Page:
Sample Response to Real GRE Issue Questions
Issue #1: "The reputation
of anyone who is subjected to media scrutiny will eventually be
The intensity of today's media coverage has been greatly magnified by the
sheer number and types of media outlets that are available today. Intense
competition for the most revealing photographs and the latest information
on a subject has turned even minor media events into so-called "media
frenzies". Reporters are forced by the nature of the competition to pry
ever deeper for an angle on a story that no one else has been able to
uncover. With this type of media coverage, it does become more and more
likely that anyone who is subjected to it will have his or her reputation
tarnished, as no individual is perfect. Everyone makes mistakes. The
advances in technology have made much information easily and
instantaneously available. Technology has also made it easier to dig
further than ever before into a person's past, increasing the possibility
that the subject's reputation may be harmed.
The above statement is much too broad, however. "Anyone" covers all people
all over the world. There are people whose reputations have only been
enhanced by media scrutiny. There are also people whose reputations were
already so poor that media scrutiny could not possibly diminish it any
further. There may very well be people that have done nothing wrong in the
past, at least that can be discovered by the media, whose reputations
could not be diminished by media scrutiny. To broadly state that "anyone"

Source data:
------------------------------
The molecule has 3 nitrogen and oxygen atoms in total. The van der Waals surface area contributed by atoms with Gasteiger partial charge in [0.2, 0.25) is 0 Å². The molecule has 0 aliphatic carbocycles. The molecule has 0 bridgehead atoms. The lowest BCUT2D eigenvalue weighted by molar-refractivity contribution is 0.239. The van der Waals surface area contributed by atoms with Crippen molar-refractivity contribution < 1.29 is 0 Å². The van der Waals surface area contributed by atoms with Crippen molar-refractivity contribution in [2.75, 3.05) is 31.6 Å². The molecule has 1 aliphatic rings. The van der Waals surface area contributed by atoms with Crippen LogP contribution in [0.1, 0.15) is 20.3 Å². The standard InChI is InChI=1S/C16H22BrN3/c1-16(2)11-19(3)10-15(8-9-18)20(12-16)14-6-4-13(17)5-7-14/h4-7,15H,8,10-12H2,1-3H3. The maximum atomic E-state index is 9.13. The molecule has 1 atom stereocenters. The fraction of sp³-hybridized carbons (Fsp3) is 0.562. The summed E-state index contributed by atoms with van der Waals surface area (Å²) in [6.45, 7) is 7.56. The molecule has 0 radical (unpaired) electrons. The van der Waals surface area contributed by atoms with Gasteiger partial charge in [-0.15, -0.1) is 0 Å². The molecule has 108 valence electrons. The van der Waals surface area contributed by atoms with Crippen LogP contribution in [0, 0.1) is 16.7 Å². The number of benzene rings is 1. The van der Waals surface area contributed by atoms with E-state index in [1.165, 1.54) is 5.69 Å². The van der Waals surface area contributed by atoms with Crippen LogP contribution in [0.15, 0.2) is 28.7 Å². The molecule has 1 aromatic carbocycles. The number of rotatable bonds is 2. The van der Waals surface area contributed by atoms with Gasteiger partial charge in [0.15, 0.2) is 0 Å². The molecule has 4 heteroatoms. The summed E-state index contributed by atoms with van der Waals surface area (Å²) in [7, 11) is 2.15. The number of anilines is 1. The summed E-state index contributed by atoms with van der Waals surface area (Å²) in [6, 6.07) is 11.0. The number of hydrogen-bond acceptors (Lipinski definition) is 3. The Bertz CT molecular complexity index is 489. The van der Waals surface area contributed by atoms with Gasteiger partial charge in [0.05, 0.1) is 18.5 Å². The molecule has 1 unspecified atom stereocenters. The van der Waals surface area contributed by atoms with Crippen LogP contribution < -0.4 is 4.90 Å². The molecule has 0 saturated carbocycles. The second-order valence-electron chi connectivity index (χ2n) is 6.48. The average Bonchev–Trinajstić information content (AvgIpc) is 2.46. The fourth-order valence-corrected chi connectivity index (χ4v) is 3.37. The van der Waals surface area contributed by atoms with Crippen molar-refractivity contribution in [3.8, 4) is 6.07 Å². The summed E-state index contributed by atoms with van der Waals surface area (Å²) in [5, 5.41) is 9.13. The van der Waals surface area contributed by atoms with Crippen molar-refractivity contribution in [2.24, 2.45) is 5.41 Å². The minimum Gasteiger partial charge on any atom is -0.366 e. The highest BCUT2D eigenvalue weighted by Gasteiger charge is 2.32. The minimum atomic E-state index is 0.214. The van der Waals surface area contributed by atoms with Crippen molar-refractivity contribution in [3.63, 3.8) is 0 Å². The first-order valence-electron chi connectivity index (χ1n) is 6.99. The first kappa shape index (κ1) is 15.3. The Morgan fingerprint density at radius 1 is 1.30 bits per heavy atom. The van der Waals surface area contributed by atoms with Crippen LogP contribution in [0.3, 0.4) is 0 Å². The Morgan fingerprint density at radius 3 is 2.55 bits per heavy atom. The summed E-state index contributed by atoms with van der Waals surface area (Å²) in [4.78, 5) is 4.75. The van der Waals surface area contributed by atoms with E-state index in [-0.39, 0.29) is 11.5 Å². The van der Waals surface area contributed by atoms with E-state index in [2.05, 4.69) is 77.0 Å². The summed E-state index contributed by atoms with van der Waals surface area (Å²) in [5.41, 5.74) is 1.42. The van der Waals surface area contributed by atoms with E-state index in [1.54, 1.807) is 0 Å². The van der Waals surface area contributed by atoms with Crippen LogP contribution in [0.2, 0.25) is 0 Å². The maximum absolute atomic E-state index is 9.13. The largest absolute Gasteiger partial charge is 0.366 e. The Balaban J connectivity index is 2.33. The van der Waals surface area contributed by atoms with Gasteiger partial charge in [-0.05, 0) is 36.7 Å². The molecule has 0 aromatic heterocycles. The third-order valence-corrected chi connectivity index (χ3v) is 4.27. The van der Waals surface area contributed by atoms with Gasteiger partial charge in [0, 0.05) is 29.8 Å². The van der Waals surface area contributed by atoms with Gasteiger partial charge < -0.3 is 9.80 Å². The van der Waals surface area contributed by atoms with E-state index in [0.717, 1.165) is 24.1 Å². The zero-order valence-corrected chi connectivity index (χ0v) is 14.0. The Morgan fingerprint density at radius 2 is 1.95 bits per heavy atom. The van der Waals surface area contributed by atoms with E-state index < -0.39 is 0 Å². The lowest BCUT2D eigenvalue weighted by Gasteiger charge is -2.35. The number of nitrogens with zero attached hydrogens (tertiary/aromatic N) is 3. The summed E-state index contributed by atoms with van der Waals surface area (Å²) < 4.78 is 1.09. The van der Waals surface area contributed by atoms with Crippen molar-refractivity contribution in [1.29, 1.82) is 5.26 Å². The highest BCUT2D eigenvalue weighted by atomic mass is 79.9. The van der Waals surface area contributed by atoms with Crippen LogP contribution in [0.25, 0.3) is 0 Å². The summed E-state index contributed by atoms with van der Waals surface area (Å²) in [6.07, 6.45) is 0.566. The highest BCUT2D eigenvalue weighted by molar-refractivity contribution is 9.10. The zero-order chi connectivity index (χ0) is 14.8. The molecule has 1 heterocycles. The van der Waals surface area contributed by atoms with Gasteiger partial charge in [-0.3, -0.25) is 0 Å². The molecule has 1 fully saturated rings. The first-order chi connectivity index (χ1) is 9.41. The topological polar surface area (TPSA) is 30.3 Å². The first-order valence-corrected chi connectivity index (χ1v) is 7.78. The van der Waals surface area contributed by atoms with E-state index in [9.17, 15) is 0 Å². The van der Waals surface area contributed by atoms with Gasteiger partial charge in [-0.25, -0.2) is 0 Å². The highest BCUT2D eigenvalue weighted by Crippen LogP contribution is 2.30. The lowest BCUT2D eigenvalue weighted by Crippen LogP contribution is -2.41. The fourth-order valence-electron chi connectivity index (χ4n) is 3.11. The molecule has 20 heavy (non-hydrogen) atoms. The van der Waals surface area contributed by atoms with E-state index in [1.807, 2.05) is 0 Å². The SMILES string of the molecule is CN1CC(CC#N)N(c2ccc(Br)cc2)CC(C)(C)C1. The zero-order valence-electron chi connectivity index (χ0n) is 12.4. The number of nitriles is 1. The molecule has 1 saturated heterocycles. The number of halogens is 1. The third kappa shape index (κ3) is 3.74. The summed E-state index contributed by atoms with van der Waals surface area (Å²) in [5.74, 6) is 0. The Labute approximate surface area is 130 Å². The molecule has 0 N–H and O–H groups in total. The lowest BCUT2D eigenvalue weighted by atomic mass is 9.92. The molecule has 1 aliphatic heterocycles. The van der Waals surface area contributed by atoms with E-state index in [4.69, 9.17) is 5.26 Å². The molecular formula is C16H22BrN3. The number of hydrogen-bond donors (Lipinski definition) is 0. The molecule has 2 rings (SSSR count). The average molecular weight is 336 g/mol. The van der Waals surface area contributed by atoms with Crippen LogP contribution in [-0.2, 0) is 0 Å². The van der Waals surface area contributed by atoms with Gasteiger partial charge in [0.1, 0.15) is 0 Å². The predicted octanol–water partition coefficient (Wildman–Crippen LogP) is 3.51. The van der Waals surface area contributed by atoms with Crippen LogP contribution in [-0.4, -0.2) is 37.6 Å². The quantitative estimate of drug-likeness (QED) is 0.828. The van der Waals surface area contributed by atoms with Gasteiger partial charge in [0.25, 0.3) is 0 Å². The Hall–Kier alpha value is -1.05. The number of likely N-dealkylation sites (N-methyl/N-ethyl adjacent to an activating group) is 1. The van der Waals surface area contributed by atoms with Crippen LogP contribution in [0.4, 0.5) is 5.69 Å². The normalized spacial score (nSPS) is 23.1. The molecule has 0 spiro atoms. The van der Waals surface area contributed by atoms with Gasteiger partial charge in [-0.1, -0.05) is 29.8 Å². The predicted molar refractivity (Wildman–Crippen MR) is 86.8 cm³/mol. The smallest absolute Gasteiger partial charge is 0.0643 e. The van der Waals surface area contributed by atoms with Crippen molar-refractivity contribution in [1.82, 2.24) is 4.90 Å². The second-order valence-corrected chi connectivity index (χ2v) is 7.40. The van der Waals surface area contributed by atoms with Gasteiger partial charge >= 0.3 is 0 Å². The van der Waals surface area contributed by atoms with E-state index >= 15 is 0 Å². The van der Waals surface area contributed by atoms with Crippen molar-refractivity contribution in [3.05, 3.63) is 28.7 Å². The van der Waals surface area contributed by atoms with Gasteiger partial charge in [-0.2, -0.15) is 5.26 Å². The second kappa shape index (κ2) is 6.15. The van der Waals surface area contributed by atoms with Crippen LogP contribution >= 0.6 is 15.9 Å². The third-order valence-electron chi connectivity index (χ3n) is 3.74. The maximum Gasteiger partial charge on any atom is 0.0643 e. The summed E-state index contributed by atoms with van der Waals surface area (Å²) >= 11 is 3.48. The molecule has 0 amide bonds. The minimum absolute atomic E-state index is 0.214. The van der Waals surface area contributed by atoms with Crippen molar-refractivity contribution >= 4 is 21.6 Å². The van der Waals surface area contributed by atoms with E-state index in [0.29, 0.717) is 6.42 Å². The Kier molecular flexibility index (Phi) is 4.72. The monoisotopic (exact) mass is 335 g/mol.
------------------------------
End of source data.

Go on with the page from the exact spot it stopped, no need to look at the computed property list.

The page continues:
subjected to media coverage will have his or her status sullied implies
that everyone's reputation worldwide is susceptible to damage under any
type of media scrutiny. What about children, particularly newborn
children? What about those people whose past is entirely unknown?
Another problem with such a broad statement is that it does not define the
particular level of media scrutiny. Certainly there are different levels
of media coverage. Does merely the mention of one's name in a newspaper
constitute media scrutiny? What about the coverage of a single event in
someone's life, for example a wedding or the birth of a baby? Is the media
coverage of the heroic death of a firefighter or police officer in the
line of duty ever going to diminish that person's reputation? It seems
highly unlikely that in these examples, although these people may have
been subjected to media scrutiny, these individual's reputations are
undamaged and potentially enhanced by such exposure.
Without a doubt, there are many examples of individual's whose reputations
have been diminished by media scrutiny. The media's uncovering of former
U.S. President Bill Clinton's affair with Monica Lewinsky will most likely
overshadow the entire eight years of his administration. Basketball
superstar Michael Jordan's sterling reputation has been tarnished more
than once by the media; first by media coverage of his gambling habits,
then most recently (and in a much more harmful manner) by news reports of
his marital infidelities and the divorce from his wife of thirteen years.
Fame and fortune can turn an ordinary individual into a media target where
reporters will stop at almost nothing to "dig up dirt" that will sell more
newspapers or entice more viewers to watch a television program. It could
even be argued that media scrutiny killed Princess Diana as her car sped
away from the privacy-invading cameras of reporters in Paris. There is no
doubt that there are a large number of people who have been hurt in one
way or another by particularly intense media scrutiny.
In summary, it seems impossible that for every person that is subjected to
media scrutiny, his or her reputation will eventually be diminished.
Millions of people are mentioned in the media every day yet still manage
to go about their lives unhurt by the media. Normal individuals that are
subjected to media scrutiny can have their reputation either enhanced or
damaged depending on the circumstances surrounding the media coverage. The